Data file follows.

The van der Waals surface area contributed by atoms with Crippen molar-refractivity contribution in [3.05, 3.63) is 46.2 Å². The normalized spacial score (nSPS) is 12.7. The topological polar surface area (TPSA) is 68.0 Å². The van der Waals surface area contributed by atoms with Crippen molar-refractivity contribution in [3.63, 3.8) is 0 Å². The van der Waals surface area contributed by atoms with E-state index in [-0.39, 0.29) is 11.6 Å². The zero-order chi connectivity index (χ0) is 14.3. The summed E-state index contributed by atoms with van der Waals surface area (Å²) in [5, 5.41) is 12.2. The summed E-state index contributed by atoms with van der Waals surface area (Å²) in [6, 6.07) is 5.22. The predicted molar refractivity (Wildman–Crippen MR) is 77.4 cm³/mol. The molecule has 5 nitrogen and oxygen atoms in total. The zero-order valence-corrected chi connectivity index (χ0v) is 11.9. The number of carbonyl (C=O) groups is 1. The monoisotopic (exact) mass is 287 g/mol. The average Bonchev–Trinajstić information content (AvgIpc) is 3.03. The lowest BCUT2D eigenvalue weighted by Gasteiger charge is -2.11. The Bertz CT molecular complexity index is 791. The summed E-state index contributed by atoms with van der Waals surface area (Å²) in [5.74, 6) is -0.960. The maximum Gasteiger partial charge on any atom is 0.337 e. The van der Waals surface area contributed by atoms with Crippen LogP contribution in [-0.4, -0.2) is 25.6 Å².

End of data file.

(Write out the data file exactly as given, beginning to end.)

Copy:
The van der Waals surface area contributed by atoms with Crippen molar-refractivity contribution in [3.05, 3.63) is 46.2 Å². The normalized spacial score (nSPS) is 12.7. The topological polar surface area (TPSA) is 68.0 Å². The van der Waals surface area contributed by atoms with Crippen molar-refractivity contribution in [3.63, 3.8) is 0 Å². The van der Waals surface area contributed by atoms with E-state index in [-0.39, 0.29) is 11.6 Å². The zero-order chi connectivity index (χ0) is 14.3. The summed E-state index contributed by atoms with van der Waals surface area (Å²) in [5, 5.41) is 12.2. The summed E-state index contributed by atoms with van der Waals surface area (Å²) in [6, 6.07) is 5.22. The predicted molar refractivity (Wildman–Crippen MR) is 77.4 cm³/mol. The molecule has 5 nitrogen and oxygen atoms in total. The zero-order valence-corrected chi connectivity index (χ0v) is 11.9. The number of carbonyl (C=O) groups is 1. The monoisotopic (exact) mass is 287 g/mol. The average Bonchev–Trinajstić information content (AvgIpc) is 3.03. The lowest BCUT2D eigenvalue weighted by Gasteiger charge is -2.11. The Bertz CT molecular complexity index is 791. The summed E-state index contributed by atoms with van der Waals surface area (Å²) in [5.74, 6) is -0.960. The maximum Gasteiger partial charge on any atom is 0.337 e. The van der Waals surface area contributed by atoms with Crippen LogP contribution in [-0.4, -0.2) is 25.6 Å².